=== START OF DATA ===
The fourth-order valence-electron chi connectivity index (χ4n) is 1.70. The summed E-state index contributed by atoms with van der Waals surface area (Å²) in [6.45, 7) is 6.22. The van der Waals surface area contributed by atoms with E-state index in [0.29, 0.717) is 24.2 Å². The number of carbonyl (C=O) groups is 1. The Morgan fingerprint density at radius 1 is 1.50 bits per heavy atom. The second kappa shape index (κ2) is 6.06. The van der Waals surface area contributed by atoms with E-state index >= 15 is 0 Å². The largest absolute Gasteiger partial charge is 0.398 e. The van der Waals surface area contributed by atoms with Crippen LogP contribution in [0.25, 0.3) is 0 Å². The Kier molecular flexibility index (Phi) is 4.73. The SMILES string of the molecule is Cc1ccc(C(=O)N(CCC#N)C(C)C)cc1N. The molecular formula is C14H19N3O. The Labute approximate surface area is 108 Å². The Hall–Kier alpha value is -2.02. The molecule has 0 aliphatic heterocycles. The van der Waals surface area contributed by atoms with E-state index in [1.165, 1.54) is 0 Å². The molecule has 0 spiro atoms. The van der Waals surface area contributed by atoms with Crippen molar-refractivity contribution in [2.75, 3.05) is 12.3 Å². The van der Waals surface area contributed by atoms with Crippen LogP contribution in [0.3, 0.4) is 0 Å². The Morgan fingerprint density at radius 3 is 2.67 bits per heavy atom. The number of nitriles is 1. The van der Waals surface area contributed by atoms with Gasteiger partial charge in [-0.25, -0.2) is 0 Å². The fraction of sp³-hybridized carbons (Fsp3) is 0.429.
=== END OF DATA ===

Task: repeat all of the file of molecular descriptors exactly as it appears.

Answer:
The fourth-order valence-electron chi connectivity index (χ4n) is 1.70. The summed E-state index contributed by atoms with van der Waals surface area (Å²) in [6.45, 7) is 6.22. The van der Waals surface area contributed by atoms with E-state index in [0.29, 0.717) is 24.2 Å². The number of carbonyl (C=O) groups is 1. The Morgan fingerprint density at radius 1 is 1.50 bits per heavy atom. The second kappa shape index (κ2) is 6.06. The van der Waals surface area contributed by atoms with E-state index >= 15 is 0 Å². The largest absolute Gasteiger partial charge is 0.398 e. The van der Waals surface area contributed by atoms with Crippen LogP contribution in [0.25, 0.3) is 0 Å². The Kier molecular flexibility index (Phi) is 4.73. The SMILES string of the molecule is Cc1ccc(C(=O)N(CCC#N)C(C)C)cc1N. The molecular formula is C14H19N3O. The Labute approximate surface area is 108 Å². The Hall–Kier alpha value is -2.02. The molecule has 0 aliphatic heterocycles. The van der Waals surface area contributed by atoms with E-state index in [1.165, 1.54) is 0 Å². The molecule has 0 spiro atoms. The van der Waals surface area contributed by atoms with Crippen molar-refractivity contribution in [2.75, 3.05) is 12.3 Å². The van der Waals surface area contributed by atoms with Crippen LogP contribution in [0.3, 0.4) is 0 Å². The Morgan fingerprint density at radius 3 is 2.67 bits per heavy atom. The number of nitriles is 1. The van der Waals surface area contributed by atoms with Gasteiger partial charge in [-0.25, -0.2) is 0 Å². The fraction of sp³-hybridized carbons (Fsp3) is 0.429.